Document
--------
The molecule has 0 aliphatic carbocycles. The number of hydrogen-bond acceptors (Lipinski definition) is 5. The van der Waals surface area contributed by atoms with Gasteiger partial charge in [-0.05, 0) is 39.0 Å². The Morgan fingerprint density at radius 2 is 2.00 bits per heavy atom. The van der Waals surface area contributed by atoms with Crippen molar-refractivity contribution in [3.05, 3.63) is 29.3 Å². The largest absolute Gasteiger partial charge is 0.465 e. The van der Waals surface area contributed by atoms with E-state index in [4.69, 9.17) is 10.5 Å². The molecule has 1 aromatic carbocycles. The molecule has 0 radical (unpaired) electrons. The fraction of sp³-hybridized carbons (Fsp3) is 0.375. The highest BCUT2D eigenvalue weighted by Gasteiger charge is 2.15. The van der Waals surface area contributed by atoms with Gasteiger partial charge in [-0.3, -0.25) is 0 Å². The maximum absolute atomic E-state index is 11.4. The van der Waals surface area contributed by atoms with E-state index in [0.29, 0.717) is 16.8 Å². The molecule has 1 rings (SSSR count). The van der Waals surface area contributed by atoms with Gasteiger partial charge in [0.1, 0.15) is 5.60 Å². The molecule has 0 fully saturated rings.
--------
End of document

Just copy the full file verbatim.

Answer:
The molecule has 0 aliphatic carbocycles. The number of hydrogen-bond acceptors (Lipinski definition) is 5. The van der Waals surface area contributed by atoms with Gasteiger partial charge in [-0.05, 0) is 39.0 Å². The Morgan fingerprint density at radius 2 is 2.00 bits per heavy atom. The van der Waals surface area contributed by atoms with Crippen molar-refractivity contribution in [3.05, 3.63) is 29.3 Å². The largest absolute Gasteiger partial charge is 0.465 e. The van der Waals surface area contributed by atoms with E-state index in [4.69, 9.17) is 10.5 Å². The molecule has 1 aromatic carbocycles. The molecule has 0 radical (unpaired) electrons. The fraction of sp³-hybridized carbons (Fsp3) is 0.375. The highest BCUT2D eigenvalue weighted by Gasteiger charge is 2.15. The van der Waals surface area contributed by atoms with Gasteiger partial charge in [-0.3, -0.25) is 0 Å². The maximum absolute atomic E-state index is 11.4. The van der Waals surface area contributed by atoms with E-state index in [0.29, 0.717) is 16.8 Å². The molecule has 1 rings (SSSR count). The van der Waals surface area contributed by atoms with Gasteiger partial charge in [0.1, 0.15) is 5.60 Å². The molecule has 0 fully saturated rings.